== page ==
Thereafter the samples were rolled into 0.14 mm in thickness, and heat treated at 840° C. for 50 hours. As shown in Table 1, the samples (2), (3) and (4) exhibited higher critical current densities (Jc), with excellent homogeneity
TABLE 1______________________________________Temperature Level 400° C. 500° C. 650° C. 750° C. 800° C.Sample No. (1) (2) (3) (4) (5)Expansion Yes No No No YesJc A/cm2 A/cm2 A/cm2 A/cm2 A/cm2Wire Length 1 m 15000 28000 30500 29000 14000 2 m 12000 25000 31000 28500 12000 5 m 9800 23000 29000 25000 1000010 m 7500 21000 27000 23000 670020 m 5500 20000 26000 21000 5200______________________________________
|Cited Patent||Filing date||Publication date||Applicant||Title|
|US4968663 *||Feb 27, 1989||Nov 6, 1990||Polytechnic University||Ductile, single phase-continuous super-conducting oxide conductors|
|US4975416 *||Nov 13, 1989||Dec 4, 1990||Sumitomo Electric Industries, Ltd.||Method of producing superconducting ceramic wire|
|US5100867 *||Dec 13, 1988||Mar 31, 1992||Siemens Aktiengesellschaft||Process for manufacturing wire or strip from high temperature superconductors and the sheaths used for implementing the process|
|US5149684 *||Apr 9, 1991||Sep 22, 1992||General Atomics||Production of a superconductor powder having a narrow melting transition width using a controlled oxygen atmosphere|
|US5288699 *||Oct 13, 1992||Feb 22, 1994||Sumitomo Electric Industries, Inc.||Method of manufacturing oxide superconducting wire|
|EP0431643A1 *||Dec 7, 1990||Jun 12, 1991||Sumitomo Electric Industries, Ltd.||Method of manufacturing oxide superconducting wire|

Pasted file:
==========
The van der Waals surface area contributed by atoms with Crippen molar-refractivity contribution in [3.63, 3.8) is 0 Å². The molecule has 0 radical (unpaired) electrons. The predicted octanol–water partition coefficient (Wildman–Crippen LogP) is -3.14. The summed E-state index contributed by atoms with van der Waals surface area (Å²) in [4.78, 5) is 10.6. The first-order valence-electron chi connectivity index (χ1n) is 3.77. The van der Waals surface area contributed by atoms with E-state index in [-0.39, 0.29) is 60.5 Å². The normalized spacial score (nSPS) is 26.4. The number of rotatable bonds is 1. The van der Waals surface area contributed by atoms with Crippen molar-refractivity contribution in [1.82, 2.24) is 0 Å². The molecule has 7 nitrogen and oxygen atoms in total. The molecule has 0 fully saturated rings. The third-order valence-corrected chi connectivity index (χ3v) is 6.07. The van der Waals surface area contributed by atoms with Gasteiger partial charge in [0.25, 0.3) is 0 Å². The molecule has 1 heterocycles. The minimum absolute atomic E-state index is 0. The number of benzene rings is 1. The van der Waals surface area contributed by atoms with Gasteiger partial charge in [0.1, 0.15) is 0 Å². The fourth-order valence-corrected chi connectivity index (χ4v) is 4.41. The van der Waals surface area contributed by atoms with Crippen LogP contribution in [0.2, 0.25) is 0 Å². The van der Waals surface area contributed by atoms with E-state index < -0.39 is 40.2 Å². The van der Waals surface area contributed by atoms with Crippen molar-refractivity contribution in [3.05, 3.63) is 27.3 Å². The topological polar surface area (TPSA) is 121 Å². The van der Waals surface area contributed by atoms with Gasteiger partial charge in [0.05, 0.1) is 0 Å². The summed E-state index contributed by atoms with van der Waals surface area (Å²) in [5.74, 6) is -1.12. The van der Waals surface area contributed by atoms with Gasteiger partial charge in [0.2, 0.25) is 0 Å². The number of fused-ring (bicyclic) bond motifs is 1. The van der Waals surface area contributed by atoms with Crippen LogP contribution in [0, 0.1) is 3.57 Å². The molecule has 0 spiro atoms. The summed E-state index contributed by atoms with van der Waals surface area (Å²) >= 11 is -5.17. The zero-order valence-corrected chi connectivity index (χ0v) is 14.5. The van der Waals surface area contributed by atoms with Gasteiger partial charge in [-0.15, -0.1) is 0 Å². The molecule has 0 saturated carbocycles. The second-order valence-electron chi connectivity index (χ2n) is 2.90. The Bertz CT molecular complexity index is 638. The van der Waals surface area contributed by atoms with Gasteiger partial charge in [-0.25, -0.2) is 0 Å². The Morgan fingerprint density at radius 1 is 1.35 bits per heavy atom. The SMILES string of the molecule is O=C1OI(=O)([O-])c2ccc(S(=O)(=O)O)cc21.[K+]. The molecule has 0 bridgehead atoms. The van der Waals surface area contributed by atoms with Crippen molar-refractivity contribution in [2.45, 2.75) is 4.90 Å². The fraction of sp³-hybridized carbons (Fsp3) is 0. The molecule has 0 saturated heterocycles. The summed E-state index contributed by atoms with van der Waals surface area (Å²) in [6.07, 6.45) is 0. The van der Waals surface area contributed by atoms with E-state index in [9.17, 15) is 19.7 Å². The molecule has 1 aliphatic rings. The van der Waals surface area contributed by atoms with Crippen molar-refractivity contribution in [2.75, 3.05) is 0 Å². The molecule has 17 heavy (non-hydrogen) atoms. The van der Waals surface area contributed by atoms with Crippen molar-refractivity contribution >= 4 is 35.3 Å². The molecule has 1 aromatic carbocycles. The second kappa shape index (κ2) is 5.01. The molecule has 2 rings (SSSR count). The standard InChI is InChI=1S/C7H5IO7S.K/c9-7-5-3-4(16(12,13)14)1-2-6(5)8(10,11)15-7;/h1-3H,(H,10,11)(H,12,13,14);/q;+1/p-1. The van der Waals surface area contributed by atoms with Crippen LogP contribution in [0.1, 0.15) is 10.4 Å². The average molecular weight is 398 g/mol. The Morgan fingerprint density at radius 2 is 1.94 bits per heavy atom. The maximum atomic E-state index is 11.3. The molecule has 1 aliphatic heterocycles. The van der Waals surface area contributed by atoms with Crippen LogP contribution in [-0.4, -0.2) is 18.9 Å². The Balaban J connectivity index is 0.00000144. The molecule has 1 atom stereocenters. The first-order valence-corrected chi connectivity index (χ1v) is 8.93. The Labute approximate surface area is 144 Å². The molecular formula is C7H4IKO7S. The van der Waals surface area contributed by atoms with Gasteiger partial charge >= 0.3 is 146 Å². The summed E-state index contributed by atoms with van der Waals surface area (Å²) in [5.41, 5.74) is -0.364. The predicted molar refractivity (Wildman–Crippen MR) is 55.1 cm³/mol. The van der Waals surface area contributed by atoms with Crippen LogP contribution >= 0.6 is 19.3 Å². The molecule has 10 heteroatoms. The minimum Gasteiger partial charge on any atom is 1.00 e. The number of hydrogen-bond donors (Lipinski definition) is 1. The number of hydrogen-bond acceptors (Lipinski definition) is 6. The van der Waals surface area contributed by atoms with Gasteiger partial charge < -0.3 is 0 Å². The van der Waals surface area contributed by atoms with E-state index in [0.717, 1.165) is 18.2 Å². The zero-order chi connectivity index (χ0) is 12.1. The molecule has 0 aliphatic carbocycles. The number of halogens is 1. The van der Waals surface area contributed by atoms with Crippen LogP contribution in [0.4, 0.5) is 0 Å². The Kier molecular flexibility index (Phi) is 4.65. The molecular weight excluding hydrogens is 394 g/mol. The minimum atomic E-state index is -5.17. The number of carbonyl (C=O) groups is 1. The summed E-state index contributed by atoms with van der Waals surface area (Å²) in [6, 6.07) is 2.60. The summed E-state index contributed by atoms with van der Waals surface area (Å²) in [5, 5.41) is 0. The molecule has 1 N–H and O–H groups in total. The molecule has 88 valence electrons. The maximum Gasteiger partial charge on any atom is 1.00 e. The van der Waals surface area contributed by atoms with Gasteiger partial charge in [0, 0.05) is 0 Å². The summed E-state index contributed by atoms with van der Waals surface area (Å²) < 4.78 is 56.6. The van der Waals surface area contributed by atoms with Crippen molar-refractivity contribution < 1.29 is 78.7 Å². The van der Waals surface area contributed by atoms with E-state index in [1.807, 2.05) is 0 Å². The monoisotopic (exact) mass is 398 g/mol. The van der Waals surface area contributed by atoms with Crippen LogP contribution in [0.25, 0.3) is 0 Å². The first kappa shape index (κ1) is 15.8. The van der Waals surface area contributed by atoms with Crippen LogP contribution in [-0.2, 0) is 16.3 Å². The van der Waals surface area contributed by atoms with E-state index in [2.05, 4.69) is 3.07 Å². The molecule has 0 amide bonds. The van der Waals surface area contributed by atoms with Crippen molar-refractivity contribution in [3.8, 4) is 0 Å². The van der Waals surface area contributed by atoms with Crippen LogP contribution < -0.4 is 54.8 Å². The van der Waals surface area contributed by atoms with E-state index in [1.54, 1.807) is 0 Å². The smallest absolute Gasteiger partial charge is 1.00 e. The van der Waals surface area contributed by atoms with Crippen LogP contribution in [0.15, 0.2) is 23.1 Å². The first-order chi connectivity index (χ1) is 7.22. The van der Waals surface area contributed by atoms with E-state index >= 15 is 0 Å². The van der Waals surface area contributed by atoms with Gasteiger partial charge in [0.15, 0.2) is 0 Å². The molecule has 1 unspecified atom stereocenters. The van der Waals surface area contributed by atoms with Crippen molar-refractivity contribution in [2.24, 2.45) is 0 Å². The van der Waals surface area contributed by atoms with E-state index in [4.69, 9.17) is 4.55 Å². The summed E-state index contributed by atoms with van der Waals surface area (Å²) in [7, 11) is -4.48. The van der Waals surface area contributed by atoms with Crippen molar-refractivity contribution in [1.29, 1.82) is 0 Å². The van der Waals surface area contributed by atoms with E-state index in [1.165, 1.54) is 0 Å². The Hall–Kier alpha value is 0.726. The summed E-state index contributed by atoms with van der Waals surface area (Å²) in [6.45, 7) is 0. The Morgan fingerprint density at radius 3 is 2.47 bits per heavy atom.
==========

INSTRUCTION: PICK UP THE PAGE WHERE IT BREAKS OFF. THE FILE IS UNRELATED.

|1||Glowacki, B. A. et al.: "The Fabrication, Assessment and Optimisation of High Critical Temperature Superconducting Composite Wire," Commission of the European Communities European Workshop on High TC Superconductors and Potential Applications, 1 Jul. 1987, Brussels, B., pp. 447-448.|
|2||*||Glowacki, B. A. et al.: The Fabrication, Assessment and Optimisation of High Critical Temperature Superconducting Composite Wire, Commission of the European Communities European Workshop on High TC Superconductors and Potential Applications, 1 Jul. 1987, Brussels, B., pp. 447 448.|
|3||Hikata, T. et al.: "Ag-sheathed Bi-Pb-Sr-Ca-Cu-O superconducting wires with high critical current density," Japanese Journal of Applied Physics Letters vol. 28, No. 1, Jan. 1989, Kokyo, JP, pp. 82-84.|
|4||*||Hikata, T. et al.: Ag sheathed Bi Pb Sr Ca Cu O superconducting wires with high critical current density, Japanese Journal of Applied Physics Letters vol. 28, No. 1, Jan. 1989, Kokyo, JP, pp. 82 84.|
|5||*||Oh S M et al.: Fabrication and Microstructure of Composite Metal Clad Ceramic Superconducting Wire, Journal of the American Ceramic Society, vol. 72, No. 11, Nov. 1989, Westerville, US, pp. 2141 2147.|
|6||Oh S-M et al.: "Fabrication and Microstructure of Composite Metal-Clad Ceramic Superconducting Wire," Journal of the American Ceramic Society, vol. 72, No. 11, Nov. 1989, Westerville, US, pp. 2141-2147.|
|Citing Patent||Filing date||Publication date||Applicant||Title|
|US5663120 *||Sep 29, 1994||Sep 2, 1997||Sumitomo Electric Industries, Ltd.||Method of preparing oxide high-temperature superconductor|
|U.S. Classification||505/430, 148/96, 29/599, 505/500|
|International Classification||H01B13/00, C04B35/00, C01G1/00, H01L39/24, H01B12/04, C04B35/45|
|Cooperative Classification||H01L39/248, Y10T29/49014|
|Sep 10, 1991||AS||Assignment|
Owner name: SUMITOMO ELECTRIC INDUSTRIES, LTD., JAPAN
Free format text: ASSIGNMENT OF ASSIGNORS INTEREST.;ASSIGNORS:HIKATA, TAKESHI;SATO, KENICHI;REEL/FRAME:005838/0885
Effective date: 19910823